At right: Barrel and crab from the Farallon Island Region
"There is intense public and media interest in this issue, and we need to have the best information available when we respond to inquiries or participate in discussions on the issue of radioactive waste dumped near the Farallones."
--Barbara Boxer; United States Congress (D-California). June, 1990
More than 47,800 drums and other containers of low-level radioactive waste were dumped onto the ocean floor west of San Francisco between 1946 and 1970; many of these are in the Gulf of the Farallones National Marine Sanctuary.
Although the drums were to be dumped at three specific sites, there are no drums at the exact location of the site covered by this study.
Preliminary maps show the location of many drums, but only 15 percent of the radioactive waste dump area has been mapped.
This information can be used to sample around the drums to determine if the radioactive material is leaking or otherwise affecting the environment.
Between 1946 and 1970, approximately 47,800 large barrels and other containers of radioactive waste were dumped in the ocean west of San Francisco. The containers were to be dumped at three designated sites, but they a litter sea floor area of at least 1,400 km2 known as the Farallon Island Radioactive Waste Dump.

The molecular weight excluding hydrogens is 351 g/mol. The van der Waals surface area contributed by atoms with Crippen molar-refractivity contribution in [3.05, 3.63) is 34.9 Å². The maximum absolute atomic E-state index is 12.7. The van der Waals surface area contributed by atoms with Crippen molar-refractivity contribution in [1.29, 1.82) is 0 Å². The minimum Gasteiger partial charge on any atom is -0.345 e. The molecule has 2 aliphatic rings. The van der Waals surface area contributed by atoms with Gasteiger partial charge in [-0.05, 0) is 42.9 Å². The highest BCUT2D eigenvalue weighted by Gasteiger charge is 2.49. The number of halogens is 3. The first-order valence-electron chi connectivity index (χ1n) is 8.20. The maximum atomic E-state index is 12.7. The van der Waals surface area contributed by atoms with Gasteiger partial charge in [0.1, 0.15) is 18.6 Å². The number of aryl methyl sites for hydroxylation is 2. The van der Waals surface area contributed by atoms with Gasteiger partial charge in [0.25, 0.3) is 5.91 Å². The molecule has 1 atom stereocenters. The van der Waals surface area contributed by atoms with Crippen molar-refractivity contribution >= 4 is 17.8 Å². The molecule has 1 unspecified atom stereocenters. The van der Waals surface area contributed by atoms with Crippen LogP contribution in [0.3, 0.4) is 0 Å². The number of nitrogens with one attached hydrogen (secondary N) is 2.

The exact location of the containers and the potential hazard the containers pose to the environment are unknown.
The USGS developed computer techniques and contracted with private industry to enhance sidescan- sonar data--collected in cooperation with the Gulf of the Farallones National Marine Sanctuary--to detect objects as small as 55-gallon steel barrels while conducting regional sidescan-sonar surveys. Locations of probable 55-gallon containers derived from the enhanced sidescan sonar images were plotted on a map covering a 125-km2 area.
The U.S. Navy, the USGS, and the Gulf of the Farallones National Marine Sanctuary pooled their expertise and resources to verify the new computer enhancement techniques developed for detecting targets on sidescan sonar images the size of 55-gallon barrels.The acoustic intepretations were verified using the USN DSV (Deep Submergence Vehicle) Sea Cliff and the unmanned Advanced Tethered Vehicle (ATV).
Barrels and other physical features were found without fail where image enhancement had indicated they would be found.
Without maps as guides to probable barrel sites, previous attempts to locate the barrels using submersibles were like trying to find a needle in a haystack. In contrast, using the new acoustic maps to drive from one barrel site to the next, each Sea Cliff and ATV dive verified the predicted absence or presence of barrels.
The interagency cooperation among the USN, USGS, and Gulf of the Farallones National Marine Sanctuary has provided the technological, scientific, and practical expertise to develop a cost-effective and time-efficient method to locate the barrels of radioactive waste. This method can be used to locate containers of hazardous waste over a regional scale in other ocean areas such as Boston Harbor and the Kara Sea in the Arctic.